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Location of Aeromexico Connect main hub (Monterrey Escobedo International Airport)
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Mexico’s two publicly traded airlines Aeromexico and Volaris have reasonably positive outlooks for 2016 after the country’s economy remained stable in 2015, compared with some of the more volatile regions in Latin America. Currency pressure remains a challenge for all of Mexico’s airlines, as the MXP fell 20.7% against the USD during 4Q2015. But lower fuel costs helped Aeromexico and Volaris grow their top line profits for the full year 2015.
Although much will depend on how the overall global economic environment fares, Mexico’s GDP is forecast to grow 2.8% in 2016, which should bode well for the country’s airlines. Both Aeromexico and Volaris stress that their planned capacity growth for 2016 is reasonable in the circumstances. Volaris is aiming to expand at levels similar to 2015, while Aeromexico plans a reduction in its capacity growth as it matures several new international markets introduced in 2015.
Aeromexico believes that the lower capacity growth should help the airline improve its yields, which fell year-on-year in 2015. Its rival Volaris shored up its yields in 2015, and, for now, has concluded that the overall Mexican domestic and US transborder environment remains stable.
Grupo Aeromexico is embarking on 2015 with several initiatives under way to strengthen its network to ensure it maintains its stature as Mexico’s leading airline. The company is rebanking its strategic hub at Mexico City while resuming limited operations at nearby Toluca to alleviate some operating constraints at Mexico City Juarez.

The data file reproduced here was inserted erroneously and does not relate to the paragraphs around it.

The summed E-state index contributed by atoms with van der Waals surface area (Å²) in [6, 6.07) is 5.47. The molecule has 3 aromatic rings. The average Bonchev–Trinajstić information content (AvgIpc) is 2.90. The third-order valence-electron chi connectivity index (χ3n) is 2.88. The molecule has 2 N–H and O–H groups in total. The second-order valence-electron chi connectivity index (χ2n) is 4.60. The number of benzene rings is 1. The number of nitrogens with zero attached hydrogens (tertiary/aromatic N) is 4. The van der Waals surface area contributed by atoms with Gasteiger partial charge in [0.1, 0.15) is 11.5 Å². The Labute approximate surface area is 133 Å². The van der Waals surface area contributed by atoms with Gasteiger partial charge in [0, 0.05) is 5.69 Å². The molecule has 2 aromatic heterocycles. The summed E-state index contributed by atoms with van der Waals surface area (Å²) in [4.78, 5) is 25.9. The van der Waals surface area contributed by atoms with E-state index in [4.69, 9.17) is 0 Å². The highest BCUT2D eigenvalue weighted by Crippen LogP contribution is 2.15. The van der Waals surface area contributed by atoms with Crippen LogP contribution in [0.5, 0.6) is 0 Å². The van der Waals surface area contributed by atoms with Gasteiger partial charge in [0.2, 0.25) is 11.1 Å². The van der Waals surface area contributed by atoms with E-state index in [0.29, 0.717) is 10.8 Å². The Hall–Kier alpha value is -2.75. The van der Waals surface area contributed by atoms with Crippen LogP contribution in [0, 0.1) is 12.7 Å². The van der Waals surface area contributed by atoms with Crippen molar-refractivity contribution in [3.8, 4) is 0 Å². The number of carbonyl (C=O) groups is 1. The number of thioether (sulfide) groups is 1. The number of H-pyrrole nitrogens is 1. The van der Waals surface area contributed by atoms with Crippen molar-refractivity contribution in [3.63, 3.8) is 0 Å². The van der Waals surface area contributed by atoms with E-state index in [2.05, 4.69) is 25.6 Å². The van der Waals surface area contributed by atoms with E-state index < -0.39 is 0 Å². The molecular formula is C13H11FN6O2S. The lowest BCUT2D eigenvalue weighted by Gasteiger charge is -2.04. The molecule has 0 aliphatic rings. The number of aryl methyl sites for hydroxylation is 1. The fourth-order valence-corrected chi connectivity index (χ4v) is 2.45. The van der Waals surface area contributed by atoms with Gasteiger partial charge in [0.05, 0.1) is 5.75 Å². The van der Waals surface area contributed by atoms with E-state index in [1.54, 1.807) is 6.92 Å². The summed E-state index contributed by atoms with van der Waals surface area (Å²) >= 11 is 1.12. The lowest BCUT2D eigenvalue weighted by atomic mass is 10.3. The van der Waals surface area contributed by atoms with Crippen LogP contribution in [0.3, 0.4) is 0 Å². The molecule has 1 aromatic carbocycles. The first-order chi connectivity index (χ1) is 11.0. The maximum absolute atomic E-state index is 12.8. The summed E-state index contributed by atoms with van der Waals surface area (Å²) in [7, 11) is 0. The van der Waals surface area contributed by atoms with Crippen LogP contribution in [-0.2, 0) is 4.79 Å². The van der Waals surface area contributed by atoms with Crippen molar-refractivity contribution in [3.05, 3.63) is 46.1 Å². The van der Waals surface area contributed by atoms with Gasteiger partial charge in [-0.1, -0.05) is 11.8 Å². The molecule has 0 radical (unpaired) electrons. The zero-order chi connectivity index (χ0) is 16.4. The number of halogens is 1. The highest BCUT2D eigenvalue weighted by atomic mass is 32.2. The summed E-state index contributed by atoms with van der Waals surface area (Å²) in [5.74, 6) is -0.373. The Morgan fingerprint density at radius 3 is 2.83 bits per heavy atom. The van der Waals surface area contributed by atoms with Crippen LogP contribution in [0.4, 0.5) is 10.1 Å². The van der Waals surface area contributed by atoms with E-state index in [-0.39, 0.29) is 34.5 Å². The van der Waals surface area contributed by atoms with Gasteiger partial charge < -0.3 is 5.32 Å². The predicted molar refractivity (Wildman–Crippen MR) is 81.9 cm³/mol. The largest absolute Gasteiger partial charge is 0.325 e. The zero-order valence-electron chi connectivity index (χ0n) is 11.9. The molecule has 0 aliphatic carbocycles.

Aeromexico is also in the midst of building up its hub at Monterrey and touting a new shuttle product from Mexico City to the country’s busiest business markets. At the same time, the airline is expanding its international footprint with new destinations in Latin America as well as new North American markets.
The network optimisation occurs as Mexico’s economic performance measured by GDP growth looks to improve year-on-year in 2015. Some of the challenges Aeromexico faced in 2014 are lingering into 2015, including pricing traction in Mexico’s domestic market. But Aeromexico seems to be taking the necessary steps to blunt the weakness that still may be present in Mexico’s domestic aviation market through efforts to maximise the vast connectivity it can offer compared with its rivals.
Aeromexico recorded a sharp drop in profits in 2Q2014 as market conditions in Mexico became unfavourable. An economic slowdown has coincided with rapid capacity expansion by Aeromexico and the overall Mexican market, putting pressure on yields.
Aeromexico’s capacity was up by 17% in 2Q2014, driven by a 27% spike in international ASKs. The group has adjusted domestic capacity, which was up by less than 3% in 2Q2014, but competitors continued to pursue aggressive domestic expansion.
Despite the relatively disappointing results Aeromexico has been consistently profitable over the past four years and boasts the highest margins in the Mexican airline industry. Challenging market conditions are likely to persist over the short term but the group’s medium to long term outlook is relatively bright. Following its recent market share gains Aeromexico should be in prime position to benefit as the Mexico economy improves and competition becomes more rational.